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Crooked Heart - Lissa Evans

Updated: Jan 6, 2019

I loved this book. It was different to anything i've read in a while and I was really enjoyably suprised. 8/10

Upon the outbreak of world war two and the blitz, this story situates orphan and evacuee taken out of his London home with his eccentric, suffragette Godmother and placed in the care of the crooked Vee.

I really enjoyed reading this book. The plot line was simple and uncomplicated yet the was heart-warming and touching. I often approach novels around the war period with apprehension, wary of the (for me) rather dull, overdone plot lines. Crooked heart however takes the route following a eccentric and interesting character of Noel the big eared, limping evacuee and the scamming and equally intriguing Vee.

I really enjoyed the character progression of these two main characters. Quite easily say I didn’t like any of the other characters (bar Mattie), from Noel’s estranged relatives, Vee’s son and mother and everyone they met along their journey. This helped I think though to route for Vee and Noel’s relationship. I wanted them both to find each other and be happy which (spoiler alert) they eventually do. The book brings together two people who are somewhat odd and need each other without realising it. The story and their relationship was lovely to watch unfold and develop and was the real focal point of my enjoyment of the novel.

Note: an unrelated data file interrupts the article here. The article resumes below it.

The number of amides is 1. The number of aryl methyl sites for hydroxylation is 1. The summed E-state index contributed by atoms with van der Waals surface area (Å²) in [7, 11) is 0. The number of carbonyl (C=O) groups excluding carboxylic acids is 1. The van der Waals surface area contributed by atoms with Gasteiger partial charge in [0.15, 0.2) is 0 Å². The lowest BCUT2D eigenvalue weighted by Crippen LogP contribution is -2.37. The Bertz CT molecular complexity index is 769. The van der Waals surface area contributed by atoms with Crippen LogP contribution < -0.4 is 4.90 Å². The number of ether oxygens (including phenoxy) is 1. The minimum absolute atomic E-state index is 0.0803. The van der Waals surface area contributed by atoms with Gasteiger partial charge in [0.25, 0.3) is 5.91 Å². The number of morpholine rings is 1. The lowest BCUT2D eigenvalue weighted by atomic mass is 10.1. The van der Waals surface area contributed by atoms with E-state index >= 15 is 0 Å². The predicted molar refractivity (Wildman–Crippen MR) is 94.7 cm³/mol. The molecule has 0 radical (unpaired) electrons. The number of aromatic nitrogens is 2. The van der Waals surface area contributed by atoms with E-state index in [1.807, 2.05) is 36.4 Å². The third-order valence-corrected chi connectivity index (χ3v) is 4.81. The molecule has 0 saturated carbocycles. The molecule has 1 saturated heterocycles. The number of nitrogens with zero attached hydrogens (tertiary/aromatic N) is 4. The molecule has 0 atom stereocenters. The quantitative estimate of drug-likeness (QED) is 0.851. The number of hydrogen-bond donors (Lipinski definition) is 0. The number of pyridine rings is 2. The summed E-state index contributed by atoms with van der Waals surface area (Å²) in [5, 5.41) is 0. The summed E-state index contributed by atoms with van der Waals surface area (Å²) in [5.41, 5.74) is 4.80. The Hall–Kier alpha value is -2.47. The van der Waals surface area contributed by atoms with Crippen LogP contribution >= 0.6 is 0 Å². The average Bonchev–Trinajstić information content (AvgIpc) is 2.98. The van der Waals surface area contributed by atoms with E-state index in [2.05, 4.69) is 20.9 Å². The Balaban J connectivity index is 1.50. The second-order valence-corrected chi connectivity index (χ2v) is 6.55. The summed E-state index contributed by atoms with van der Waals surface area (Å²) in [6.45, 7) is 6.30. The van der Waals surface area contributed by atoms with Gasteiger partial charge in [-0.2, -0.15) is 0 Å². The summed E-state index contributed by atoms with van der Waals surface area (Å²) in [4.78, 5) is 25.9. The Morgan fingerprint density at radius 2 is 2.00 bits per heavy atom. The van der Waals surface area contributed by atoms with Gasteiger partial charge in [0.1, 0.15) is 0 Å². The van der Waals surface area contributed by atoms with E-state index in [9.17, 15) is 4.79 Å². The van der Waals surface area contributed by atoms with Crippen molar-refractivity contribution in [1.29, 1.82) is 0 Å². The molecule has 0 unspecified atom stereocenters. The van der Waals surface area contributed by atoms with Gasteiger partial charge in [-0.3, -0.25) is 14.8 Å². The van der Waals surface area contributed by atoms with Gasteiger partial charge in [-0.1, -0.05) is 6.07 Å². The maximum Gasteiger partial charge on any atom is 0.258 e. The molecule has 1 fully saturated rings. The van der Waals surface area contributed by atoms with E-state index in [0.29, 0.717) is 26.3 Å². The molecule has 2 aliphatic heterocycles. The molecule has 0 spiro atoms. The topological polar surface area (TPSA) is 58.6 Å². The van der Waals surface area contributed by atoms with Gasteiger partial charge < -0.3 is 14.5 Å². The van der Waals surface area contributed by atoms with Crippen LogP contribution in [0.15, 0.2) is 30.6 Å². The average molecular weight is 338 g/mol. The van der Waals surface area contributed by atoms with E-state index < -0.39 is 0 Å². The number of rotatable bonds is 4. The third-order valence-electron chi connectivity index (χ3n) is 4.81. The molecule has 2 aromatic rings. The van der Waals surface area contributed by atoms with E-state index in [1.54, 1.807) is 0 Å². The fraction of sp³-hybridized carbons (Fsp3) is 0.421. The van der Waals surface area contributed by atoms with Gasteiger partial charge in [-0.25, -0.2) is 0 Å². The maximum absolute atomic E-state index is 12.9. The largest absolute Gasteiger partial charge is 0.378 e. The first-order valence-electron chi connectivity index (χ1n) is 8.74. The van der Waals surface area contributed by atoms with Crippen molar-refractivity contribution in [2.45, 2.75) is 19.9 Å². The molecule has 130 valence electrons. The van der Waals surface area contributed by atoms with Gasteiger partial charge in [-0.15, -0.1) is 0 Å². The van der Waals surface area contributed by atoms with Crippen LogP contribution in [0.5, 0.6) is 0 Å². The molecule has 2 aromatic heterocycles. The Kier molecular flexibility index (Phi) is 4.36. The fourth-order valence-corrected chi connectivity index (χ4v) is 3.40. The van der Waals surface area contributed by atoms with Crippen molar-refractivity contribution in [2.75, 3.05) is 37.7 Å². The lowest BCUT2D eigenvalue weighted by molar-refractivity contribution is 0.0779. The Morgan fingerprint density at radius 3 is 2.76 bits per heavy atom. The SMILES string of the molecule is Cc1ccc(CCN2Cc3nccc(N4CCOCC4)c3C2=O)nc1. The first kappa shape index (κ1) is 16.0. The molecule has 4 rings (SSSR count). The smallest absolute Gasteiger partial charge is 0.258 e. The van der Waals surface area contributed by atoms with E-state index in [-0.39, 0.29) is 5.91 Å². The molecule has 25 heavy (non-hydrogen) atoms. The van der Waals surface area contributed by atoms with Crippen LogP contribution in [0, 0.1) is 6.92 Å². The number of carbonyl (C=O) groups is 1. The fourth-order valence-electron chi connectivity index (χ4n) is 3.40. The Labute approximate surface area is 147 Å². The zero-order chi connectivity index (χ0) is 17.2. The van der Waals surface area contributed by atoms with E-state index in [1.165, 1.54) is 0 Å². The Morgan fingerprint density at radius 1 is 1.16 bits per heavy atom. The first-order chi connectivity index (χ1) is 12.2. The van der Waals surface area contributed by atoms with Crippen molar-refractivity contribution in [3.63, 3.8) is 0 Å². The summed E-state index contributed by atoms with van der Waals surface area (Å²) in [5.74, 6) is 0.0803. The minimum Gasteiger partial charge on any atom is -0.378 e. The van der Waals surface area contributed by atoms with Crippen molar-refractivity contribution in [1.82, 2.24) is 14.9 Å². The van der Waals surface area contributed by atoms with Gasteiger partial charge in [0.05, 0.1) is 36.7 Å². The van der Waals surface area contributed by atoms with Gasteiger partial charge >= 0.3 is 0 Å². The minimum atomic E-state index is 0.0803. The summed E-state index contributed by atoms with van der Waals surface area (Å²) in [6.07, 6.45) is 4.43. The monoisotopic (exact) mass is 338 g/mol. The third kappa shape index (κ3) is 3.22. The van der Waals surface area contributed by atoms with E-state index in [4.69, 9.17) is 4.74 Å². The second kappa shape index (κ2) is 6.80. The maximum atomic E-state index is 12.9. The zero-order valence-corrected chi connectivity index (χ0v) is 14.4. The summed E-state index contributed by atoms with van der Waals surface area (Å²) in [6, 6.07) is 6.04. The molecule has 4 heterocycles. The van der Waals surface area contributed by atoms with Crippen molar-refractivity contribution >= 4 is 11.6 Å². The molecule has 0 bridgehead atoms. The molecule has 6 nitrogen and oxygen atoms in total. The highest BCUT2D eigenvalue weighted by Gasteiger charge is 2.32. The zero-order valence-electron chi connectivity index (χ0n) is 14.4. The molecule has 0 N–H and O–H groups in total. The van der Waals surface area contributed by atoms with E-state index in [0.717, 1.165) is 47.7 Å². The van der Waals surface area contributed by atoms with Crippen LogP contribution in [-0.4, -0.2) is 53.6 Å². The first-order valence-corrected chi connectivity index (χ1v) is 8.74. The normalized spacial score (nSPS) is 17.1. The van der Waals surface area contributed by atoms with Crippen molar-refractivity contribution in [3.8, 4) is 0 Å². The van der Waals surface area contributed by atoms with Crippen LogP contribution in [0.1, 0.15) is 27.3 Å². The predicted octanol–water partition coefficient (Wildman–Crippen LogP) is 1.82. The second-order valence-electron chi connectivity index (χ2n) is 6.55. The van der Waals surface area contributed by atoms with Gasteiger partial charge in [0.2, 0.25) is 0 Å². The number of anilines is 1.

At first, I felt suspicious of Vee but after seeing her ungrateful and completely uninspiring mother and absolute waste of space of a son and baffling Austrian girlfriend, you find yourself routing for Vee to make something of herself.

The plot line was clever, making Vee and Noel’s crimes seem light-hearted and somehow justified? In the midst of the war, bombs, rations etc, there is an ironic humour and I also enjoyed the references to Mattie and the suffragette movement, it was a reminder that despite how old fashioned the book may seem in this day and age, how far forward women like Mattie brought us forward. There were many references throughout the book of aspects that aren’t instantaneously associated with the war but upon reflection clearly were obvious factors. People such as Vee and Donald would have no doubt exploited the tragedies of war and used the collection of money for charity and getting out of the line of duty. It was cleverly and subtly historic. I believe the author did a marvellous job at balancing the darker sub-plots with the heart-warming and funny main story line.

I think one of the best aspects of the authors writing is that these characters are spurned by ‘normal’ and ‘respectable’ society and yet it is Vee and Noel that we route for.

This book isn’t faced paced and won’t keep you up at night dying to turn the next page, but I would 100% recommend it, especially to someone who is interested in the social effects and backlashes of the war.

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